Sarojini Naidu’s Poem Indian Weavers Analysis

Indian Weavers Analysis

Indian Weavers Analysis

Indian Weavers by Sarojini Naidu is a short exquisite lyric, highlighting, with appropriate symbols and images, the great importance of the weavers’ occupation in human life. Though poor, simple and uneducated folks, they play a very significant role in the national life, and are indeed the backbone of human society. Though the poem is symbolic in nature and has a meaning in it, the poetess succeeds admirably in retaining the simplicity and tilting music of the folk song in it.

The poem, Indian Weavers is very short and very appealing; in twelve lines the poetess given a symbolic presentation of man’s journey from birth to death with remarkable economy and force. The poem is typically Indian, set in Indian background, and, as the title suggested, Sarojini Naidu has particularly the Indian weavers in mind while describing the nature and value of their work.

With inherent sympathy and lively sensibility the poetess fondly imagines that the weavers weave different kinds of cloth at different hours of the day, to be worn by different kinds of people on different occasions. At day-break they weave bright blue robes for a new-born child, at night-fall a bright multi-coloured garment for the marriage-veiled of a queen, and in the chill moonlight a white cloth for ‘a dead man’s funeral shroud.

The moods of the weavers also change with the types of garments they weave: in the morning they wave a ‘gay garment’, and in the evening a ‘bright’ garmen’t: both the words ‘gay’ and ‘bright’ suggest an inner happiness and joy in their hearts in doing their work. But in the cold moonlight they become ‘solemn and still’ for then they weave a white cloth for the funeral shroud of a dead man. Whatever might be the theories about death it is undeniable that parting is always sad and painful. After death a man goes, as Hamlet says, to that-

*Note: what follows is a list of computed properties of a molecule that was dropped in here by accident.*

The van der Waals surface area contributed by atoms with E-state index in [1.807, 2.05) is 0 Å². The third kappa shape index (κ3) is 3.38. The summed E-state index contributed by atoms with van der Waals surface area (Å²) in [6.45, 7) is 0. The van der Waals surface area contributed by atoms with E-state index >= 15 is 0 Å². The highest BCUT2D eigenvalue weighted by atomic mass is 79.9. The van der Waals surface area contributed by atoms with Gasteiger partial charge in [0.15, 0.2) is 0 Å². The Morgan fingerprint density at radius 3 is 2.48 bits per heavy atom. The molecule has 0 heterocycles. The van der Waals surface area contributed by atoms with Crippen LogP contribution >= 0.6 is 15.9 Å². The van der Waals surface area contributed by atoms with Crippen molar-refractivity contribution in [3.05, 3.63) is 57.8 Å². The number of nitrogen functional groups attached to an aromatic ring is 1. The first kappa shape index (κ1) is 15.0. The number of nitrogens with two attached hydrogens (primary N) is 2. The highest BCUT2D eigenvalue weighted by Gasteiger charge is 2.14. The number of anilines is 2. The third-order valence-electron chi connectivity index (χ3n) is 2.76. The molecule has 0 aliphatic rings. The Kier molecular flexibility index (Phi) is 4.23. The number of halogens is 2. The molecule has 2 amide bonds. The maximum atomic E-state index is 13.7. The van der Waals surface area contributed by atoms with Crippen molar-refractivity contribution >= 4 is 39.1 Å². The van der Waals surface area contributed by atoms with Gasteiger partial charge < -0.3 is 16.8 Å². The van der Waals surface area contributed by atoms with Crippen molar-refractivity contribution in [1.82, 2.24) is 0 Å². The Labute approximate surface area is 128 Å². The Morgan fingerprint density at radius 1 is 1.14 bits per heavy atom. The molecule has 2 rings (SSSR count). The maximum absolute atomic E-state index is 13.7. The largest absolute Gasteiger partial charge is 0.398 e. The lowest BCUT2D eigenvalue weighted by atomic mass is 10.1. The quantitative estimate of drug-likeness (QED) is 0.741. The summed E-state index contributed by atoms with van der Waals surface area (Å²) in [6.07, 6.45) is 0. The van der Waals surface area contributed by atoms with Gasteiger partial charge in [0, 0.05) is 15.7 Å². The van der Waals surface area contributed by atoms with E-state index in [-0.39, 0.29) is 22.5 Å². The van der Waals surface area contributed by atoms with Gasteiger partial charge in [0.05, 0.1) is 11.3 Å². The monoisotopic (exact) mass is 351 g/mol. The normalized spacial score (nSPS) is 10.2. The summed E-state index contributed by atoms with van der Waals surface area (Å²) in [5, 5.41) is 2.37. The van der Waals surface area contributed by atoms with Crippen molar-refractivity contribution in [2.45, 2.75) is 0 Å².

“Undiscover’d country, from whose bourn

No traveller returns “

Thus, we see, that Sarojini Naidu admirably succeeds in relating industry to human life and human feeling, and this is the special feature of this poem.

The poem, however, is not a simple as it appears to be, and under the surface meaning there is also a deep hidden meaning of great philosophical and allegorical import. The different kinds of cloth woven by the weavers at different times of the day are symbolic of the very pattern of life itself- both grave and gay.

Indian Weavers is an allegory of man’s life and as, C. D. Narasimhaiah says, “Here, in twelve lines, in an elliptical, allusive, and symbolic presentation of life’s journey from birth to death” (The Swan and the Eagle). Symbolically the weavers are not simple poor folks, working at all hours of the day to earn their livelihood, and producing clothe to be worn by man from his birth to death. They are the Fates of Greek mythology, weaving the web of life itself. In Greek mythology Fates are three goddesses (sisters)-Clotho, Lachesis, and Atropos who control man’s life and destiny, and determine his birth, life and death. Clotho spins the thread of human life, Lachesis determines the length of the thread of life, and Atropos cuts the thread of life.

Explaining the poem in the Indian context, the weavers stand for the Hindu Trinity-Brahma, Vishnu, Mahesh. They are the lords of man’s destiny, and they work endlessly like the weavers weaving from morning till night. Brahma, the lord of creation, sitting on a lotus coming out of the blue seas, represents the blue of the halcyon wings of the first stanza; Vishnu, the god of prosperity-marriage, wealth and affluence-represents the splendor of the peacock plumes of the second stanza; and Mahesh (Shiva), the god of destruction and death, besmirched in ash, corresponds with the white feather of the bird of the third stanza.

They are all depicted as engaged in their different jobs of wearing a child’s robes, marriage-veils, and funeral shroud, symbolizing birth, prosperity, and death. The relation of three different times-day-break, night-fall, and moonlight with the cloth woven in each, makes the symbols very appropriate and appealing.

Indian Weaver is in question answer form. In each stanza a question is asked of the weavers in the first two lines and answered by hem in the remaining two lines. It contains three quatrains, in which each verse is a tetrameter (i.e. a verse of four measures or fret), with variations of lambs and trochees. The rhyme, scheme is a a b b. The poem is remarkable for its simplicity of language and diction, sympathetic presentation of the weavers’ lives, symbolic and philosophic texture, colourful picture of Indian life and chaste music. The weavers render an invaluable service to humanity, and looking from the symbolic and philosophic point of view, their work assumes an importance of its own.


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